Once again, they provide Kratos with an alternate weapon that you actually want to use here and there (which begs the question, why did it take so long to think of this particular combination for a Spartan warrior?), and offer an added tweak to the combat with the ability to swath Kratos's blades in fire on command. It's a very small thing, but there's something deeply satisfying about imbuing the last, spectacular strike of his standard combo with a blooming explosion of flame.


Beyond that, what's on offer here is the standard spectacle we've come to expect from God of War. A rogues gallery consisting of the who's who of Greek myth (which you think would've been exhausted by now), spectacular, ever-changing locations to visit, and one very angry Spartan. What brings Ghost of Sparta truly up to par with its contemporaries is the excellent pacing and design - new mechanics and enemies are introduced and thoughtfully laced together, requiring the player to continually experiment and gently push at their comfort zone.

In return, the game consistently presents us with another fantastic series of God of War encounters, and consistently one-ups itself throughout its campaign with Kratos's unbridled savagery and the shocking, grand challenges that he stubbornly refuses to cede to. It is nothing less than a wonderful adventure.


Now, with all that being said, there's this one part where you fight your way to a ship, to set sail to your next destination. You come aboard the ship, and the ship sets sail in a little cutscene. Then, suddenly, it's back to gameplay. Kratos is on deck, and a bunch of monsters are there to be killed.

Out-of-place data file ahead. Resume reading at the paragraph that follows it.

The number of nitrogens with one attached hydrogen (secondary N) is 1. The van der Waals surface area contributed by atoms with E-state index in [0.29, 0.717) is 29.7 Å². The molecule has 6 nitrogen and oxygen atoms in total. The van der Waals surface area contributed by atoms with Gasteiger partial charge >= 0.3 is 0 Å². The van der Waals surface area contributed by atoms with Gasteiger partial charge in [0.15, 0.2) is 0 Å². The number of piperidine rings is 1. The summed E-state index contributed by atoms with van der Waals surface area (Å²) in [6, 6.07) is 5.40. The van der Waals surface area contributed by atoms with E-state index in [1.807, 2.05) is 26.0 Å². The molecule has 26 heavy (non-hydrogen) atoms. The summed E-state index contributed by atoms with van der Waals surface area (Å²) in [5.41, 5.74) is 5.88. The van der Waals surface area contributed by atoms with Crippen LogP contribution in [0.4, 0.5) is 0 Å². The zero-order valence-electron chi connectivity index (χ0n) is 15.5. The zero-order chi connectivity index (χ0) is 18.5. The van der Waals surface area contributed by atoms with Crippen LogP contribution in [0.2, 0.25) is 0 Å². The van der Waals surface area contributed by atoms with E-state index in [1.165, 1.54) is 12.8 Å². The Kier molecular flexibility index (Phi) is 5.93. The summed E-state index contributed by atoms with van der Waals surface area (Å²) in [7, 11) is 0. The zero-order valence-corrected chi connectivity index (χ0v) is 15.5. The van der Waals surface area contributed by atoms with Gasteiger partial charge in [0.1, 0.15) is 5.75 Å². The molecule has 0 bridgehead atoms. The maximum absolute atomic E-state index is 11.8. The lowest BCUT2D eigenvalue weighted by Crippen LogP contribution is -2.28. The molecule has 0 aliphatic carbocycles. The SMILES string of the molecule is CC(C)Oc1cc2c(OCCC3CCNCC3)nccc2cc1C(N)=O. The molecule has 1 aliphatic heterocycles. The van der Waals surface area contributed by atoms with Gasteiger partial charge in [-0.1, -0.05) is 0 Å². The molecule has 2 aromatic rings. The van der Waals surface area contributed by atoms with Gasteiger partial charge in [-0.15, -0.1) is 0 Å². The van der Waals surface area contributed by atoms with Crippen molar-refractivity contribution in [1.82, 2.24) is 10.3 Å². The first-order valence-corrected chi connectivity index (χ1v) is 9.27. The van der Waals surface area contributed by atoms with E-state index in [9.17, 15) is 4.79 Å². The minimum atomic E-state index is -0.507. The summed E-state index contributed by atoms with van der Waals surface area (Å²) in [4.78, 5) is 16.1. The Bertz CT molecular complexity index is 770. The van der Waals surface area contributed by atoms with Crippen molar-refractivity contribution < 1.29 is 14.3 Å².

It's like, "what? When did these guys show up?" And then you kill them and it becomes another fantastic set piece moment, and you forget about it. But there is that one part that didn't live up to the rest of the presentation.

They didn't have a ten-second cutscene showing those monsters climbing aboard, and Kratos pulling out his blades with his timeless, scowling "I'm ready" expression.

I point this out, because that one absence - that one omission - is the only problem I have with the entire game.


God of War: Ghost of Sparta is, without caveat, the best game I've ever played on the PSP. It's a rip-snortin' adventure of grand proportions, it is insatiably good-looking (often shockingly so), it plays like a dream, the story is thoughtful, brutal and involving and it's the first time I've played a game on the PSP that didn't feel, even for a moment, like a concession was made to fit this little handheld.

Anywhere. Except that one missing cutscene.


THE GOOD
-the best-looking PSP game ever
-fantastic production values across the board
-satisfying, balanced, elegant and visceral combat
-keeps the gameplay improvements from GoW III
-incredible set piece moments
-great story
-a grand adventure
-pretty much everything


THE BAD
-that one missing cutscene
-could've had deeper puzzles, I guess


THE VERDICT
Spectacular. Buy it now